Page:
Citizens – behold a recipe from the last true frontier on the planet – the frozen continent of Antarctica!
TFD has a long-standing dream to visit the continent in the depths of Southern Hemisphere Winter as a chef at one of the permanent bases scattered over the icy landscape. To feel the biting cold, see the auroras illuminating the skies, experience the 24 hours of darkness – I have done all of this in the far north, down to temperatures of -50 degrees Fahrenheit. …yet the south continues to elude me.
If anyone reading this is stationed in Antarctica and can help arrange a posting – please do get in touch via comment! 😀
Antarctica is Earth’s southernmost continent, containing the geographic South Pole. At 14,000,000 square kilometres (5,400,000 square miles), it is the fifth-largest continent in area after Asia, Africa, North America, and South America. There are no permanent human residents in Antarctica, but anywhere from 1,000 to 5,000 people reside there throughout the year at the research stations scattered across the continent.
For comparison, Antarctica is nearly twice the size of Australia. About 98% of Antarctica is covered by ice that averages 1.9 kilometres (1.2 mi) in thickness, which extends to all but the northernmost reaches of the Antarctic Peninsula.
Antarctica, on average, is the coldest, driest, and windiest continent, and has the highest average elevation of all the continents. Antarctica is considered a desert, with annual precipitation of only 200 mm (8 in) along the coast and far less inland.
The temperature in Antarctica has reached −135.8 °F, though the average for the third quarter (the coldest part of the year) is −63 °C (−81 °F). A NASA satellite measured that temperature in August 2010.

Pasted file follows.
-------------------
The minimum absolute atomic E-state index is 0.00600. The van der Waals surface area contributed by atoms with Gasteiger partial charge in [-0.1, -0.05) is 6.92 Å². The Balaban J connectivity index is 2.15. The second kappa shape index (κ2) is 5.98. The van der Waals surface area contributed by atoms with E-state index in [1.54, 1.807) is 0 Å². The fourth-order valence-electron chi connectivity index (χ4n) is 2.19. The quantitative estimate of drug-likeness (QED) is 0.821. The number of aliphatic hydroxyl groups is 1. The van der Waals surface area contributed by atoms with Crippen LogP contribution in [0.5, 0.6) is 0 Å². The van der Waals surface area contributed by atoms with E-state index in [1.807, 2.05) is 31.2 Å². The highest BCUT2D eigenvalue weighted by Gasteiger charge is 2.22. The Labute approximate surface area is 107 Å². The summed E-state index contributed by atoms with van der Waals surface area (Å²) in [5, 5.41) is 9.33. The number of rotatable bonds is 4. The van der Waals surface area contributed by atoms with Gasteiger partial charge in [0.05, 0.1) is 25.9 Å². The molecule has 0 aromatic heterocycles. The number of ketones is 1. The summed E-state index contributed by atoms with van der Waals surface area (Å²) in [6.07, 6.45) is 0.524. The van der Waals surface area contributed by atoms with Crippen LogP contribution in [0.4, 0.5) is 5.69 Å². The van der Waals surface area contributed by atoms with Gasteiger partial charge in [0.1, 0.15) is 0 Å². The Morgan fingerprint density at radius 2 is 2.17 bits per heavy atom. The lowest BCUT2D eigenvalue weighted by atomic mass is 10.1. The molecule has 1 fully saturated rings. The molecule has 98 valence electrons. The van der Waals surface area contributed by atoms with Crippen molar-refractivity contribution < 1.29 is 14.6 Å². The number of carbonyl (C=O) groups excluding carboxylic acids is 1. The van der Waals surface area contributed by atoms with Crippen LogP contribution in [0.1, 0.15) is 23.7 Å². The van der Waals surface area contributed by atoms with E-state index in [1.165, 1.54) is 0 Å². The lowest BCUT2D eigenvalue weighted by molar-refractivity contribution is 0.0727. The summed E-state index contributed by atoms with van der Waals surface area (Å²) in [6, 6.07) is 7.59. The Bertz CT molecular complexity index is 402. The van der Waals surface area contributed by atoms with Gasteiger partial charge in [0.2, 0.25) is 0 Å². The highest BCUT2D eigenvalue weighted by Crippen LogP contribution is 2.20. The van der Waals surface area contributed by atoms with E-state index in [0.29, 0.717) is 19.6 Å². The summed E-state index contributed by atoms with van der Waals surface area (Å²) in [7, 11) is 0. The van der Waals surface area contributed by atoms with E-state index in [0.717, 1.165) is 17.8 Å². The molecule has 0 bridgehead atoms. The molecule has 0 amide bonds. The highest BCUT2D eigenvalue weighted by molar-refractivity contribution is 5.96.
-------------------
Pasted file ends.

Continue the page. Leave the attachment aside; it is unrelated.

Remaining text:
As noted in an interview with USA Today:
“I’ve never been in conditions that cold, and I hope I never am,” said ice scientist Ted Scambos of the National Snow and Ice Data Center in Boulder, Colo. “I am told that every breath is painful, and you have to be extremely careful not to freeze part of your throat or lungs when inhaling.”
Antarctica is governed by 50 countries that have signed the Antarctic Treaty System. The treaty prohibits military activities and mineral mining, prohibits nuclear explosions and nuclear waste disposal, supports scientific research, and protects the continent’s ecozone. Ongoing experiments are conducted by more than 4,000 scientists from many nations.
The race to become the first human to stand on the South Pole is filled with drama and great tragedy – the Norwegian team led by Roald Amundsen took the prize, and the British team led by Captain Robert Falcon Scott perished – the fascinating story may be found here.
The key to survival on these trips of Antarctic exploration was Pemmican, a concentrated mixture of fat and protein used as a nutrient-dense food that would not spoil. The word comes from the Native American Cree word pimîhkân, which itself is derived from the word pimî, “fat, grease”.
It was invented by the native peoples of North America and was widely adopted as a high-energy food by Europeans involved in the fur trade and later by Arctic and Antarctic explorers, such as Sir Ernest Henry Shackleton, Scott and Amundsen.
This was a can of Pemmican, found frozen in the Antarctic ice from the 1912 Scott expedition!